Williamsburg in the rain

Williamsburg in the rain

Thursday, 6/12/14, dawned gray and rainy. We had planned to spend the day in Colonial Williamsburg and were hoping against hope that Thomas Jefferson would still speak as advertised. (For those who have never visited Colonial Williamsburg, they publish a weekly schedule of events Sunday through Saturday, so you can choose which specific events you want to attend.) Thankfully, the rain cleared up, and we were told Jefferson would come on as scheduled. We were excited because Jen most wanted to see him, having already seen Patrick Henry and George Washington. But, we weren’t the only ones excited to hear Thomas Jefferson. We ended up sitting next to a young woman who was related to Thomas Jefferson. Even though this particular actor (Bill Barker) is not the “real” Thomas Jefferson, he has been playing Thomas Jefferson for thirty years in a variety of capacities. His knowledge is unparalleled, and he is truly fascinating to listen to.

Thomas Jefferson

Thomas Jefferson

One of my favorite things Thomas Jefferson does is his interaction with the audience. As only someone who has studied a source for thirty years can do, Barker answers questions with information gleaned from first hand letters and speeches. Yet, this time, he gave an illustration that was unforgettable. A young boy asked him a question about his intent in the Declaration of Independence. In response, Jefferson called him up. He gave him two items to hold, both his sword and a feather pen. He challenged him with the phrase, “The pen is mightier than the sword.” Through a masterful presentation, he explained how ideas changed the world and how we fought to have a voice. While fighting is sometimes necessary, ideas are the things that last to be considered and analyzed by generations to come. He challenged the young man to stand up for what he believed in and not to let his voice be silenced. And he let him keep the feather.

Jefferson

Jefferson

After the presentation, we went up to speak to Thomas Jefferson, who it seems is a big fan of Civil War history as well. We talked about our upcoming trip to Petersburg, and he stepped out of character long enough to tell us to check out a little restaurant in Petersburg where Edgar Allan Poe spent his honeymoon. We said we would.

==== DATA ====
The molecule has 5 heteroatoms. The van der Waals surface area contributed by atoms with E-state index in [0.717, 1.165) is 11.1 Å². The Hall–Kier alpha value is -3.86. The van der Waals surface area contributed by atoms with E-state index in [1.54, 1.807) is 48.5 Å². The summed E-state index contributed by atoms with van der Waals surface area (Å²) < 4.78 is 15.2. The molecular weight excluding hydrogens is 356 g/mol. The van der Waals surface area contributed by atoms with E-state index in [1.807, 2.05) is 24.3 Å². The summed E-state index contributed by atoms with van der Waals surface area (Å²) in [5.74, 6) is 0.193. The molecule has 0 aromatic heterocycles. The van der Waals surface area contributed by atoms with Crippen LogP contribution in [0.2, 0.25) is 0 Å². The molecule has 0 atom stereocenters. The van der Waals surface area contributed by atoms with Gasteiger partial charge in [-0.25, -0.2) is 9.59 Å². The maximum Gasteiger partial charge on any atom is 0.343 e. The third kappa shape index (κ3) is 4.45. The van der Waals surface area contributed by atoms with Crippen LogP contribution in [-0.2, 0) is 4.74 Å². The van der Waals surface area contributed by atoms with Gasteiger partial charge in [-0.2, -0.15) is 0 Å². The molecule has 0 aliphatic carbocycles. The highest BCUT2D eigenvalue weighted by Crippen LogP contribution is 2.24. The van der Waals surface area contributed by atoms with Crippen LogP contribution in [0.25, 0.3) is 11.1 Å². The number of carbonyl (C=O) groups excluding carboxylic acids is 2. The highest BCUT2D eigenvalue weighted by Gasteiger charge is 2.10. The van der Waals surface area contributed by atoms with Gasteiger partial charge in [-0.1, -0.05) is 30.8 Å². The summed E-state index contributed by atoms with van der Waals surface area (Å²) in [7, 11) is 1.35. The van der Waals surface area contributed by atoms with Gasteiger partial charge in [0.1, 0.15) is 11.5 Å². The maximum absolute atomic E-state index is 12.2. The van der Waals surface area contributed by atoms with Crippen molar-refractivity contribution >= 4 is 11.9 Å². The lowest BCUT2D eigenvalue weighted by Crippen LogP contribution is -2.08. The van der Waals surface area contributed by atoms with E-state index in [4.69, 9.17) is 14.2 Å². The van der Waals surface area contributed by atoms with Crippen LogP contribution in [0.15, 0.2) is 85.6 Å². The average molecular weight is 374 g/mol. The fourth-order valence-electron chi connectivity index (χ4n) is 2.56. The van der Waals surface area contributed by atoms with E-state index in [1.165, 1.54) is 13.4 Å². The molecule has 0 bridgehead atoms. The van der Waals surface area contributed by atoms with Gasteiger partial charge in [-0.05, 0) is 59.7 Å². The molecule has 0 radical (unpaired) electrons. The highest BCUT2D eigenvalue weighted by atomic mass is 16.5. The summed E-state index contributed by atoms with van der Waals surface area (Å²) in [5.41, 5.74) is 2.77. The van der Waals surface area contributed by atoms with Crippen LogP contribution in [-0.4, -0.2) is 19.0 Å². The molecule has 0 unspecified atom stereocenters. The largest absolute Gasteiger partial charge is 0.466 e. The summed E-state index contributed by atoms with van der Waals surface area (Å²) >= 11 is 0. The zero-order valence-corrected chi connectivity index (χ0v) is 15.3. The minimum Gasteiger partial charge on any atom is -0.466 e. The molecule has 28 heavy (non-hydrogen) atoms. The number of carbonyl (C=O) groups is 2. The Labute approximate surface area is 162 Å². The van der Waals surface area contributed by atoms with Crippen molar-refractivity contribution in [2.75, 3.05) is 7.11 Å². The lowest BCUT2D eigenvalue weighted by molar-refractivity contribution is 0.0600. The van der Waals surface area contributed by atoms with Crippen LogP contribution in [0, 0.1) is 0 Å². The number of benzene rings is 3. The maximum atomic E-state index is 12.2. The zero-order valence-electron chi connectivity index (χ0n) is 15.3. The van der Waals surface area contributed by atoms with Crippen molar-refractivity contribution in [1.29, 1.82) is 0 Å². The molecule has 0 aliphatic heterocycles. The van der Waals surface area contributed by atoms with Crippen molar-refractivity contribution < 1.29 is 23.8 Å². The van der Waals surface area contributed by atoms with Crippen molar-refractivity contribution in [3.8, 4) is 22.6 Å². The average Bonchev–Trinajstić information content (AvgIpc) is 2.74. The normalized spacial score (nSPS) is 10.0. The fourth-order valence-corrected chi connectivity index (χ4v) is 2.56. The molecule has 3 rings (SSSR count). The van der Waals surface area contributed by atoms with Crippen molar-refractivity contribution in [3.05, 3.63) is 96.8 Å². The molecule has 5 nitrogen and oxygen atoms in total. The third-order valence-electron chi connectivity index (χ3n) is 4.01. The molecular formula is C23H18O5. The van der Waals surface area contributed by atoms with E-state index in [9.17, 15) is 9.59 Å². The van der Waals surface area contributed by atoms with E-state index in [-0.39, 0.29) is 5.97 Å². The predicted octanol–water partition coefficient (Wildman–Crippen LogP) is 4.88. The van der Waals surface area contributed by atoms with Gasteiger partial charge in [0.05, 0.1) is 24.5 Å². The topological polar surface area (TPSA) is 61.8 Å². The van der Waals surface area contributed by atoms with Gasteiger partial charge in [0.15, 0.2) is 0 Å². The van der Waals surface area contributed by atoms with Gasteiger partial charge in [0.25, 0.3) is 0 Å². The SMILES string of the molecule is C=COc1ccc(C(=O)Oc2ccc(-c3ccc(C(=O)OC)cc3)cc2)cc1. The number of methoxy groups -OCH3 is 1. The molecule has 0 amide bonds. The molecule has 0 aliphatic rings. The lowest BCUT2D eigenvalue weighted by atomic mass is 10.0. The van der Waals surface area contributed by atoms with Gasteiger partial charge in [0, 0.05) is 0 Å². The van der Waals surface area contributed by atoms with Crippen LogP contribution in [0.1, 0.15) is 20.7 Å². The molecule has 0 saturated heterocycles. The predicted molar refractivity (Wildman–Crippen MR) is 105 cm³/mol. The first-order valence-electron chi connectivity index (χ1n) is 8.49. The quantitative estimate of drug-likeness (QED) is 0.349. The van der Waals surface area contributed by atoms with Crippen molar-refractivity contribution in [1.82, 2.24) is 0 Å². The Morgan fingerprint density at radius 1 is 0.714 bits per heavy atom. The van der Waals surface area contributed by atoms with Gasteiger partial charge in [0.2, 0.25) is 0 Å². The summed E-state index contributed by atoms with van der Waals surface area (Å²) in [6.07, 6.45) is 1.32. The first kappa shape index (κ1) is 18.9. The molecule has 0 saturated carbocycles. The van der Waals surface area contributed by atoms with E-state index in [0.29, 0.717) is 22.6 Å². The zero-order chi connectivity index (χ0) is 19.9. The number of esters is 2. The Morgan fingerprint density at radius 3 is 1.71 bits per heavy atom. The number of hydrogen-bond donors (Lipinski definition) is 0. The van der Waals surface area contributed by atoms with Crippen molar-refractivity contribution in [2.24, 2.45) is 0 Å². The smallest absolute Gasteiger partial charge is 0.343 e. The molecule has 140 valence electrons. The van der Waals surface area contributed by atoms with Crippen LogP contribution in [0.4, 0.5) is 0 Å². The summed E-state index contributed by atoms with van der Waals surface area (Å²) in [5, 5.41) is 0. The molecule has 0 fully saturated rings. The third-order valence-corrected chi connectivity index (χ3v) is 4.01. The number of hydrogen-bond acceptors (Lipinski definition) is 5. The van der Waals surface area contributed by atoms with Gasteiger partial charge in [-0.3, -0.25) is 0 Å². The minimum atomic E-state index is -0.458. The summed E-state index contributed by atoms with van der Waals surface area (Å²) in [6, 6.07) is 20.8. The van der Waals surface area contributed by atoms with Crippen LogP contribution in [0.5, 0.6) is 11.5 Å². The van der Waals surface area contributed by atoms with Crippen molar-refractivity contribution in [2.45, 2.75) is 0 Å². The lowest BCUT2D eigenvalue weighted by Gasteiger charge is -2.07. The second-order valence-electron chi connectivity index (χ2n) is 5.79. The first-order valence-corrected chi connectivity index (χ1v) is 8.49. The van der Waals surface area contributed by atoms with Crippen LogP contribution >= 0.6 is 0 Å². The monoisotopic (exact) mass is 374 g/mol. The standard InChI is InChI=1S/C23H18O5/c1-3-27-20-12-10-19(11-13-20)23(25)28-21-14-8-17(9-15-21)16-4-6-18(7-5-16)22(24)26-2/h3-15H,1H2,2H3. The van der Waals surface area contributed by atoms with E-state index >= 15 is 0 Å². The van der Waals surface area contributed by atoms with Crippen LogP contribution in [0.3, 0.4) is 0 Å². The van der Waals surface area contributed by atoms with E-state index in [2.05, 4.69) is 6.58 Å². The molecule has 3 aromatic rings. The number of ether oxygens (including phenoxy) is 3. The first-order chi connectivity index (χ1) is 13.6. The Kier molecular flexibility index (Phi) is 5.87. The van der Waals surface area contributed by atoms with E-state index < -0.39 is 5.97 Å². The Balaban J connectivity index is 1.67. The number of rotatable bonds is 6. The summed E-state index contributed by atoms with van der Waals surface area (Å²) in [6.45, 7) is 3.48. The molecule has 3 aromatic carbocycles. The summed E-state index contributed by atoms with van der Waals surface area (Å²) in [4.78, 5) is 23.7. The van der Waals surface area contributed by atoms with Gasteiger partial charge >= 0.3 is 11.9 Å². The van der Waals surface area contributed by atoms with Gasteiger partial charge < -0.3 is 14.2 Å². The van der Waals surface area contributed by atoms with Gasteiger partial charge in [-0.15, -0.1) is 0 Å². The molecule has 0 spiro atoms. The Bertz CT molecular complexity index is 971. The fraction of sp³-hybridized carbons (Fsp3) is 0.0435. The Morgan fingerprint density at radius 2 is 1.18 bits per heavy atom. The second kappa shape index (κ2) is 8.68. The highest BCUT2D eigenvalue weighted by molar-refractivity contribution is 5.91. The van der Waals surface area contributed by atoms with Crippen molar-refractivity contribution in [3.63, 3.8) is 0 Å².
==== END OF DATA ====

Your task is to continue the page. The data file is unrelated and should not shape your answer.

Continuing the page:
From there, we headed to the Dewitt Wallace Museum to hear a different Martha Washington, who also had an incredible deal of experience. She was more sober than Martha Washington at Mount Vernon, but brought out a number of human incidents in Washington’s life as well. In addition to hosting speakers, the Dewitt Wallace Museum sports consistent exhibits of ceramics, guns, instruments, art, and money, but they also have a variety of rotating exhibits which are also well worth seeing. This time, there was a collection of Colonial furniture which demonstrates an artistry unparalleled in today’s society.

By the time we finished in the museum, it was raining pretty steadily, so we decided to go home for dinner and to dry off before our evening Ghosts Among Us Tour. This tour is a fascinating one to take because it draws on actual historical reportings from the time. We met our guide at the Lumber House ticket office (Across from the Palace Green.) At our first stop, we filed into a parlor area where we were greeted by a lovely young woman who explained a chilling story of a murder case. An older man who was described as being “touched” had killed a young boy because he saw Satan in him. The young woman described going to visit him in jail, hearing him talking to someone, and seeing a demon. Having personally witnessed exorcisms, I can say with confidence she was spot on for mimicking someone who is possessed. Definitely a creepy one. It’s creepier still to learn that the murder really took place, the man really used the defense of trying to get Satan from the boy, and the judges deliberated for a LONG time, and didn’t really come to a decision on how to charge him.

From there, we progressed to another house where we learned the story (also loosely based in truth) of a woman who killed her sister (and her husband’s first wife) in order to marry her husband. Most of the accounts, while including the account of the husband marrying his dead wife’s sister, also tell of the first wife dying peacefully, not breaking her neck falling down stairs. There are apparently legends, though, that lead thrill seekers to try to hear the footsteps on the stairs at odd hours of the night.

Governor's Palace

Governor’s Palace

We ended our tour in the Governor’s palace. We learned that this building had been used as a hospital during the war after the Battle of Yorktown, and they had actually found a large number of graves behind the palace that dated back to that time period. In this presentation, the actor represented one of the soldiers killed. In one of the graves, archaeologists had found a jaws harp in with the soldier. What led someone to bury it with this young man? Speculations on this man’s story led the Colonial Williamsburg Foundation to create this presentation to honor so many unknown soldiers whose stories we will never know. Definitely an incredible glimpse into the lives of so many soldiers. That concluded our ghost tour. Another wonderful day at Colonial Williamsburg.

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